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Cellphones Take the Witness Stand

Dramatic Palo Alto murder case hinges on iPhone evidence

2 min read
Cellphones Take the Witness Stand

The outcome of a dramatic murder trial underway in San Jose, Calif., may hinge on the prosecution’s cellphone evidence. And, while calling a “cellphone witness” may seem just so Silicon Valley, it’s likely to become commonplace, now that so many people take and use their cell phones everywhere, and police departments are learning how to properly handle cell phone evidence (explained in detail by Richard Mislan in Spectrum’s July article, Cell Phone Crimesolvers).

The case: Bulos “Paul” Zumot, owner of a Palo Alto business, The Hookah Spot, is charged with murdering his girlfriend, Jennifer Schipsi. The couple’s Palo Alto home went up in gasoline-fueled flames in October 2009; after firefighters put out the blaze, investigators found Schipsi’s burned—and strangled—body inside.

Both Schipsi and Zumot were heavy iPhone users. And those iPhones had more to say than either of them might have suspected.

For one, cell phones, even those that don’t use GPS, reveal their locations as they pass in and out of the signal radii of various towers. The carriers keep those location records, which, in a tower-dense area like Silicon Valley, can come quite close to pinpointing a precise spot. According to these records, it appears that on the afternoon of 15 October, shortly before the fire, the two phones travelled together down Highway 101 and called each other, even though police later found Schipsi's phone in her car. The prosecution theorized that Schipsi was already dead when the trip down 101 took place, and Zumot was attempting to set up an alibi. The trail shows the phones nearing Palo Alto shortly before the fire started. The defense countered by introducing instances in which AT&T’s cell phone records had obvious mistakes—with Schipsi's phone occasionally appearing to connect to odd places, including Hawaii—and argued that the location data had been mapped incorrectly.

The prosecution also introduced reams of text messages—including angry messages exchanged with Zumot in the days before her death that had been deleted from Schipsi’s phone.  As Mislan points out, deleted messages can hide away in a chunk of memory known as the subscriber identity module (SIM) and be retrieved by forensic investigators. The prosecution also argued that a message on the afternoon of the fire sent to a third party from Schipsi’s phone was not in her writing style, and more akin to Zumot’s voice.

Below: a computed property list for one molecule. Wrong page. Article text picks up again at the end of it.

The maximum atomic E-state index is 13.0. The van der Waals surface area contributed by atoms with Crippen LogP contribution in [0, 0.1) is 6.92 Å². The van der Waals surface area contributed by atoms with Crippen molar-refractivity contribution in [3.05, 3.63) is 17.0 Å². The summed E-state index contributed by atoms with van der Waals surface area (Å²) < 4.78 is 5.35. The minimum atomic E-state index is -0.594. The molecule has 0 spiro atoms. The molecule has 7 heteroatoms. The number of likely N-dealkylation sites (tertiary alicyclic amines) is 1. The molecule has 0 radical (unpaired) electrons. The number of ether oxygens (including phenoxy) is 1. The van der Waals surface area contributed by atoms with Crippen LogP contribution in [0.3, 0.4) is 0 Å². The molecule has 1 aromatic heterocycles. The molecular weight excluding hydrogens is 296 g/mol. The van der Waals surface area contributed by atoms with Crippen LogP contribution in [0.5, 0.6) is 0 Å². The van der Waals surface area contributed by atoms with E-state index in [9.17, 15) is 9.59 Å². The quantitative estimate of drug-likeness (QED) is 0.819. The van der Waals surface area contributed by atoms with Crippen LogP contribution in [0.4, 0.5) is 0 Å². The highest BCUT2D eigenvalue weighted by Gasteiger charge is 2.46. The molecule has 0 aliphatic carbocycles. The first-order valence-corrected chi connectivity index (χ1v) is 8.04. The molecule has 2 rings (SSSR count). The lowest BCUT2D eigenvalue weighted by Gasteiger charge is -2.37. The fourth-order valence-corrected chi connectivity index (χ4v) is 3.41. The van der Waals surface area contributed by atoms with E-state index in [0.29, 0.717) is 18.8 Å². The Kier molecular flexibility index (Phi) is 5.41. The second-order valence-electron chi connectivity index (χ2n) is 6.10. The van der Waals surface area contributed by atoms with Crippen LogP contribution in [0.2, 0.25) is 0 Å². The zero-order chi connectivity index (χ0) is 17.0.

The trial continues, with the defense presenting this week.

The Conversation (0)

Why the Internet Needs the InterPlanetary File System

Peer-to-peer file sharing would make the Internet far more efficient

12 min read
An illustration of a series
Carl De Torres

When the COVID-19 pandemic erupted in early 2020, the world made an unprecedented shift to remote work. As a precaution, some Internet providers scaled back service levels temporarily, although that probably wasn’t necessary for countries in Asia, Europe, and North America, which were generally able to cope with the surge in demand caused by people teleworking (and binge-watching Netflix). That’s because most of their networks were overprovisioned, with more capacity than they usually need. But in countries without the same level of investment in network infrastructure, the picture was less rosy: Internet service providers (ISPs) in South Africa and Venezuela, for instance, reported significant strain.

But is overprovisioning the only way to ensure resilience? We don’t think so. To understand the alternative approach we’re championing, though, you first need to recall how the Internet works.

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